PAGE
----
Last edited by Patrick Byrom; 24-08-2016 at 01:04 AM. Reason: Extra material added.

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    Quote Originally Posted by road runner View Post
    And the mass persecution of witches happening after the middle ages is a good thing ... why?
    Who said it was a good thing? The point is that this was not a major problem in the much-maligned Middle Ages, but became a problem during the overrated Renaissance.
    “The destructive capacity of the individual, however vicious, is small; of the state, however well-intentioned, almost limitless. Expand the state and that destructive capacity necessarily expands, too, pari passu.”—Paul Johnson, Modern Times, 1983.

  10. #70
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    Quote Originally Posted by Patrick Byrom View Post
    If the Greeks had no concept of motion, how did Hipparchus measure the precession of the equinox?
    Yes, and we know about Ptolemy's Syntaxis/Almagest. But nothing like the Merton Calculators at Oxford.

    Quote Originally Posted by Patrick Byrom View Post
    And Wikipedia has a whole page devoted to Leonardo's contributions to science and technology!
    But then don't just count the space, but look what is said:

    Leonardo's approach to science was observational: he tried to understand a phenomenon by describing and depicting it in utmost detail and did not emphasize experiments or theoretical explanation.

    This is stamp-collecting, not science. But in the Middle Ages, the Merton Calculators, Buridan, and Oresme performed experiments and developed mathematical models, including graphs.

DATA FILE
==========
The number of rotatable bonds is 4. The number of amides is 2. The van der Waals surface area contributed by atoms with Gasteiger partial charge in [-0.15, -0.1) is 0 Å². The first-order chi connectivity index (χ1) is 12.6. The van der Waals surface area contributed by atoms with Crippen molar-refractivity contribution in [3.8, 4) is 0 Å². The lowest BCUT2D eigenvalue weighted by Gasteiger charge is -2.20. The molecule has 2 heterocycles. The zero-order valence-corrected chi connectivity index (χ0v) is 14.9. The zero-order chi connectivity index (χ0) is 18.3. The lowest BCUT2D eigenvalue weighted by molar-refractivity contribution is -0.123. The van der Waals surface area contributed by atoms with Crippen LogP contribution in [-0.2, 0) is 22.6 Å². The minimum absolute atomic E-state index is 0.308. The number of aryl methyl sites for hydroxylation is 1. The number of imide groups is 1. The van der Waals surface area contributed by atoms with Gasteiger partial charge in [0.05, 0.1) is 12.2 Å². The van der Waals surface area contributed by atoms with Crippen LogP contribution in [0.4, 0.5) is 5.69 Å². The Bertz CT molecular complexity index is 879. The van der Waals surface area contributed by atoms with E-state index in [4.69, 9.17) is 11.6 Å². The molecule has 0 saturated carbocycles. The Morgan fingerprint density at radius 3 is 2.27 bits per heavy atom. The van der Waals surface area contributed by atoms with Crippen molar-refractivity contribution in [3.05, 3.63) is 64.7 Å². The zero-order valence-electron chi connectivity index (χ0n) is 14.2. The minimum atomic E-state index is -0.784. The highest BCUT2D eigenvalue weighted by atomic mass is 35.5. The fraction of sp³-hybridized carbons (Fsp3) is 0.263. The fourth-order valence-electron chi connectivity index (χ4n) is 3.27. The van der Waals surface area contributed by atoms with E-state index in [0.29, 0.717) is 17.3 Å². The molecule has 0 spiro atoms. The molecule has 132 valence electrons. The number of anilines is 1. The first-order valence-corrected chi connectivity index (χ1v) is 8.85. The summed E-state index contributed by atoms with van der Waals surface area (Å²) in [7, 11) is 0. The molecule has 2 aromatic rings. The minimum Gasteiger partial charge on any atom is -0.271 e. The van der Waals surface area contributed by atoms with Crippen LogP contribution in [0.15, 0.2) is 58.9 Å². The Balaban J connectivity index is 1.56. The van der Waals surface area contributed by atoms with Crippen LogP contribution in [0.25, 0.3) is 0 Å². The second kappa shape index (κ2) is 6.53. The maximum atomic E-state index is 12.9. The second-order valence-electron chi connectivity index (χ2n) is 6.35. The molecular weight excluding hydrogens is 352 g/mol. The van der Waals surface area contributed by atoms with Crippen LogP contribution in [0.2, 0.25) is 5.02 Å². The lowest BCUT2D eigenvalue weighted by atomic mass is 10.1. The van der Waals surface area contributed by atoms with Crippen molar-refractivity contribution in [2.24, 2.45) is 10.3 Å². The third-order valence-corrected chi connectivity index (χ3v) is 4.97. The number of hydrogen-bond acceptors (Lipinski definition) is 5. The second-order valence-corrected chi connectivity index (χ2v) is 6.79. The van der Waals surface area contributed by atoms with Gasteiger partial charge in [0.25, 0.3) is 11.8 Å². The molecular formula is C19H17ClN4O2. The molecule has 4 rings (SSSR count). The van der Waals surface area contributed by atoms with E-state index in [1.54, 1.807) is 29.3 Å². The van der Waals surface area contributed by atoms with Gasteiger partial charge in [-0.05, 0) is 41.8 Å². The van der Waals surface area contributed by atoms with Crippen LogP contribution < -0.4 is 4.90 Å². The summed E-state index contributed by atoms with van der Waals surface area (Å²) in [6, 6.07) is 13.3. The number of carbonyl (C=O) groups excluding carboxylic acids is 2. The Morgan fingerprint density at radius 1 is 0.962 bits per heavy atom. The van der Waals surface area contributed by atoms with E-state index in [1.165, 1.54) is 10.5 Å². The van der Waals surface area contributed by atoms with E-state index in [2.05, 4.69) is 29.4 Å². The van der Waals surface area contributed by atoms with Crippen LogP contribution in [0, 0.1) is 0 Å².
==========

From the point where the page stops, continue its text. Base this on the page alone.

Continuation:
Even a lot of his inventions were only on paper. His anatomical drawings were very good though, because they played to his strengths as an excellent observer and sublime artist.
    “The destructive capacity of the individual, however vicious, is small; of the state, however well-intentioned, almost limitless. Expand the state and that destructive capacity necessarily expands, too, pari passu.”—Paul Johnson, Modern Times, 1983.

  11. #71
    CC Grandmaster Capablanca-Fan's Avatar
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    Quote Originally Posted by Rincewind View Post
    A Renaissance myther! Classic!
    No refutation offered, I notice, for the documentation in the post above that the Renaissance was a reactionary step, idolizing the Greeks and Romans and ignoring the great advances made in the Middle Ages. E.g. Buridan and Oresme in the 14th century had refuted almost all the arguments that would be thrown at Galileo 250 years later. Yet the Renaissance was the time of much superstition, witch burning, "Renaissance magic", and the Galileo Affair. So why again should we accept Petrarch's self-serving claim that his age was a "rebirth" while the Middle Ages were "Dark Ages"?